I’ve met great psychologists in my life who take terrible care of their physical bodies. I’ve met incredible athletes, too. One once told me “I don’t have feelings.” I resisted my urge to tell her: “You’ve just lost touch with them.”

To prioritize any aspect of our well-being over another is to ignore and neglect an important part of our whole self. The parts we ignore will eventually want to get our attention. We are the “Human” Garage, after all. We care about all, not just one part, of our humanity.

3. Rest is the best medicine.

I’ve written about this before and I will write about it again: let your body rest.

We get a lot of women at the Garage who’ve had issues with fertility, irregularities in their periods, or hormonally related issues. They’ve tried everything. More recently, I experienced irregularities in my own menstrual cycle during a high stress period of my life. Working full time, finishing graduate school, and the stresses of living in large and sprawling Los Angeles seemed to bring them on.

I took a couple of weeks off for the holidays (I’m aware this is a privilege). I slept in, I rested, I ate well, and I spent time with loved ones. I stopped panicking about my health and instead decided to give my body rest. I unplugged. I reminded myself of #1, practicing patience. And, guess what? My body naturally reset itself, all on its own.

Now, I’m not saying there aren’t serious medical conditions that just a little bit of R&R can fix. But, I am saying rest would make many things a whole lot better. Sleep and rest are often our best medicine.

4. Our thoughts matter.

Buddha once said: “We are what we think.” And whether or not you agree with Buddha, I think he was onto something with this one. If no one else hears what we think, it can’t possibly matter, right?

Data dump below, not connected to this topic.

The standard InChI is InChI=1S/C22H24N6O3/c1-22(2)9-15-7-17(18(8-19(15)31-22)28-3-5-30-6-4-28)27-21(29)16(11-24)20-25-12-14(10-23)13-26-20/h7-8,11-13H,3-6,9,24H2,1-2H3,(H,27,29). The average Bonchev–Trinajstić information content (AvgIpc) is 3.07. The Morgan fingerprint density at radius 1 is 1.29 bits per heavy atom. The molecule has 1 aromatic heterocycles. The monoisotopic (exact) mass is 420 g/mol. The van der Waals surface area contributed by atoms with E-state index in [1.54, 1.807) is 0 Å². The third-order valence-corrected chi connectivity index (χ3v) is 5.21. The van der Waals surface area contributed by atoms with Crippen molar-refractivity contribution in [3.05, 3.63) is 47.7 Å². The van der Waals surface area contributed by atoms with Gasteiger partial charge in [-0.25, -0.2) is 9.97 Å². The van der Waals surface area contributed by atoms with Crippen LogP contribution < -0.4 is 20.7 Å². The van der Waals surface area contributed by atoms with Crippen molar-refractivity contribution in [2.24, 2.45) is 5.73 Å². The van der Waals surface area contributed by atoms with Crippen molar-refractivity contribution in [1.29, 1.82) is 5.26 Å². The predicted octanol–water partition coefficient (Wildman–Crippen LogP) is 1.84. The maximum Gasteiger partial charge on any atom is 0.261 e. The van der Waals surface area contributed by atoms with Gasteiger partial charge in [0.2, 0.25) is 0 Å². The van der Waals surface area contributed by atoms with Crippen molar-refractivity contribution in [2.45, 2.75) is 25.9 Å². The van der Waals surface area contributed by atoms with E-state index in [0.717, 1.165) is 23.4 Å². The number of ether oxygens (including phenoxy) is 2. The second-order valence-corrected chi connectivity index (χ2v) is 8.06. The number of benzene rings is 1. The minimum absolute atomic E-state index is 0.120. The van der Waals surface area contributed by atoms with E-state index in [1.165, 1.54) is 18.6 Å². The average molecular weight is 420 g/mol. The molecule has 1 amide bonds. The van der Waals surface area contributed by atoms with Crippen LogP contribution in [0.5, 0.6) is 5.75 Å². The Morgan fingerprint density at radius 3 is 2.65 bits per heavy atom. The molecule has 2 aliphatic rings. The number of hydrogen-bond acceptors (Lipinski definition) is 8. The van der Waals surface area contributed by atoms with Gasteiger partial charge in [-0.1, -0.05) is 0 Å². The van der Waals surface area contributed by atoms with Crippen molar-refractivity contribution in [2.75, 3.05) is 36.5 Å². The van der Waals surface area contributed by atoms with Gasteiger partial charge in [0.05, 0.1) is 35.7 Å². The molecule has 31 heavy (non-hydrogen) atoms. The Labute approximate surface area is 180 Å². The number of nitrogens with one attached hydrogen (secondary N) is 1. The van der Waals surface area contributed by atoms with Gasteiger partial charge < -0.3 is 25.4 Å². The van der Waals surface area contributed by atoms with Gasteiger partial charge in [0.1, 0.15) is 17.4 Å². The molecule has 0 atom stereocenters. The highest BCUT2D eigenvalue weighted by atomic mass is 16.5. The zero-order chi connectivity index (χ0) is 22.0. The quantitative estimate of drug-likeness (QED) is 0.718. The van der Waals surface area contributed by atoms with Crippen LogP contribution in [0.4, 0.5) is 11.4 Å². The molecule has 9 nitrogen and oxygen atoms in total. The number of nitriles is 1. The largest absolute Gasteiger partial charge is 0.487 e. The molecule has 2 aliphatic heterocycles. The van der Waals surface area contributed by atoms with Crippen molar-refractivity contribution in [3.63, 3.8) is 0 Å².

Think again: our thoughts matter.

What we think (or don’t) about ourselves has the power to manifest in the physical body and in our lives. Our work is about mind/body repair not just “body repair” at Human Garage. The stories we tell ourselves about pain, healing, and our lives ultimately impact our bodies, on cellular and physical levels.

Have you ever watched the end of a marathon or another endurance race? I think it’s safe to say even the best of athletes are exhausted at the end of 26.2 miles. But somehow there’s that runner that finds it deep within herself to push through those last moments and win. If there’s any “proof” that our mental stories matter, to me it’s on the face of the runner that guts it out across the finish line, even when her body tells her she’s got nothing left. Somewhere deep within her she tells herself she still can, even when her body says she can’t.

Our thoughts matter.

To close, I’ll leave you with this. The New Year can be overwhelming if we bog ourselves down in trying to change and reset too many aspects of our lives. I’m weary anyways of setting New Year’s Resolutions (there’s more on that here). I encourage you today to take just one of these elements and pay attention to it this week.

Simply notice.

Notice your thoughts and the stories you tell yourself about you, in this world. Notice if and how you rest. Do you feel rested? Can you carve out even 30 more minutes of time to rest in your day? Notice which aspects of your health you prioritize and which you neglect. Notice which parts of you you find less important. Notice how you respond to waiting when impatience creeps in.

Notice which part of my list you liked the least. Which part rubbed you the wrong way? Perhaps that’s the starting point for you in this new year of 2017.


Whitney Easton